Food Storage Lockers Ready for Campers
Food storage lockers installed last year in Sleeping Bear Dunes National Lakeshore have been inspected and are ready for use again this summer. The 22 animal-proof food storage lockers have already proven popular among campers. The lockers help visitors to properly store food and scented items when camping long distances from their vehicles, and prevent wildlife from raiding these items.
If wildlife, such as raccoons, chipmunks, coyote, and black bear, are successful in acquiring food from campsites, they begin to associate humans with food and become bolder in their efforts to obtain it. These habituated animals will enter campsites if they smell potential food, and may damage tents and coolers. This habituation also increases the risk of injury to both visitors and wildlife. Injuries to wildlife can occur while attempting to obtain food or by ingesting food packaging materials such as aluminum, plastics, or string. National Lakeshore Biologist Sue Jennings notes, "We have not received reports of black bears sightings yet this year; however we have observed sign of bears foraging through the woods. With the cooperation of our visitors, we hope to keep the bears wild so they will search for food in the forests, rather than campgrounds."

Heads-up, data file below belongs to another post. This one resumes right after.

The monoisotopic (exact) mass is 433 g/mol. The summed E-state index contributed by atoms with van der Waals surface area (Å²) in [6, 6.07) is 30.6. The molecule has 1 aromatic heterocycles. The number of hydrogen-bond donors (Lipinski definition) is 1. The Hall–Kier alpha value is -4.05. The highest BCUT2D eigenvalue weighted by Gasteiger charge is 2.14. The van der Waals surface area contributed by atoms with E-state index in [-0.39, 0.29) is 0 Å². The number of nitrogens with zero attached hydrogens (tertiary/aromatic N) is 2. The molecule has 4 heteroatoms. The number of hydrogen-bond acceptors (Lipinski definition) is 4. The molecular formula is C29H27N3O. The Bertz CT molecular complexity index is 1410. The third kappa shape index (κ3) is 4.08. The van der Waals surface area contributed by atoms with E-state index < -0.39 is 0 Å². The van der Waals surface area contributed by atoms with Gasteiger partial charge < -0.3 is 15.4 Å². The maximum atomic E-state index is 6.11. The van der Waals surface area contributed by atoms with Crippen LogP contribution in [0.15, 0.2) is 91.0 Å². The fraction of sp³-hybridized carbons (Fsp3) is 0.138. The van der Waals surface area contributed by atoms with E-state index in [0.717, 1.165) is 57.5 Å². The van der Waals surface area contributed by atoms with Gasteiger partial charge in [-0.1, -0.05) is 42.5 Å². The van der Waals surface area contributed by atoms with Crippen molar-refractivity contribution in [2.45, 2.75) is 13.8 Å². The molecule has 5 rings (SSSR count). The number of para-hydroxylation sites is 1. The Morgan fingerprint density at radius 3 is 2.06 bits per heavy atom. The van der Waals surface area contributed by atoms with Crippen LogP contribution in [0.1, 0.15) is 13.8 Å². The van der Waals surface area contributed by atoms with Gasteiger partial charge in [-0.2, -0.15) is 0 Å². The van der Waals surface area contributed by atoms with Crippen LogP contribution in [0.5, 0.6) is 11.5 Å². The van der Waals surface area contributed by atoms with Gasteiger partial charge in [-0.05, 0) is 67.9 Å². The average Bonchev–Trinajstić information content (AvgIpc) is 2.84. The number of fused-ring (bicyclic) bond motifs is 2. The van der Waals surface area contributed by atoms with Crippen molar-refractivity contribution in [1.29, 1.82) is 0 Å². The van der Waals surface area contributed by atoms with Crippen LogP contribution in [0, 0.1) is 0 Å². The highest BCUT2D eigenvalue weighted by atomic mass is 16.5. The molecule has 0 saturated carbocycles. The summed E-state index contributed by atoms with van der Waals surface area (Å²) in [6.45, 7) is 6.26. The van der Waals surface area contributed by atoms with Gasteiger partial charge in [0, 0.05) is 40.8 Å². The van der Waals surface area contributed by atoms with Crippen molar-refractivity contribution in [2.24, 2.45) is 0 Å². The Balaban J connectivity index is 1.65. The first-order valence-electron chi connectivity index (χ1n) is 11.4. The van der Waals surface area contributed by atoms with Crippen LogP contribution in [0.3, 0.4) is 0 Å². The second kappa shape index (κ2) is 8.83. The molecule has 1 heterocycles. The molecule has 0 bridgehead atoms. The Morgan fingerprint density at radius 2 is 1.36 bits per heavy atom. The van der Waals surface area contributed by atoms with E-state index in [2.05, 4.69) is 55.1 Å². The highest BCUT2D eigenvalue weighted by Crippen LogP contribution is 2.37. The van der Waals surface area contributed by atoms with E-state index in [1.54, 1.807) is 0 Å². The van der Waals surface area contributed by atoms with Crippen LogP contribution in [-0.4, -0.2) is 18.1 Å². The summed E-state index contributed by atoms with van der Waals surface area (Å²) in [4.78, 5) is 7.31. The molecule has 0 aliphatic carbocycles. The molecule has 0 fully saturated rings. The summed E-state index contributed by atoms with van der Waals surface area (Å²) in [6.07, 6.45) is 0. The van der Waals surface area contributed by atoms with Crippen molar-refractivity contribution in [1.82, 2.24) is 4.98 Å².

At the Platte River Campground, every group site and walk-in sites greater than 200 yards from the parking area have their own locker. Closer walk-in sites share a storage locker with one other site, providing visitors with the option of using the locker or taking their food to their vehicle. The food storage lockers are labeled with corresponding campsite numbers and information on the types of items that should be stored in them. The White Pine Campground has a single locker located near the community fire ring, providing backcountry campers the option to share a locker or hang their food properly. "We have received many positive comments from campers regarding our food storage lockers, and we are pleased to hear that the lockers have accommodated them well," said Superintendent Dusty Shultz. Campers may also store food in their cars when camping in D. H. Day or Platte River Campgrounds. National Lakeshore staff urges campers to keep all food and trash attended unless and until it is placed in a food storage locker, vehicle, or garbage container.
For more information, please contact National Lakeshore Biologist Sue Jennings at 231-326-5135, ext. 422.
Did You Know?
The U.S. Life-Saving Station in Glen Haven was moved from Sleeping Bear Point in 1931 because it was being covered with sand from the moving dunes. Visit the Maritime Museum in Glen Haven in Sleeping Bear Dunes National Lakeshore to see how the crew lived and worked. More...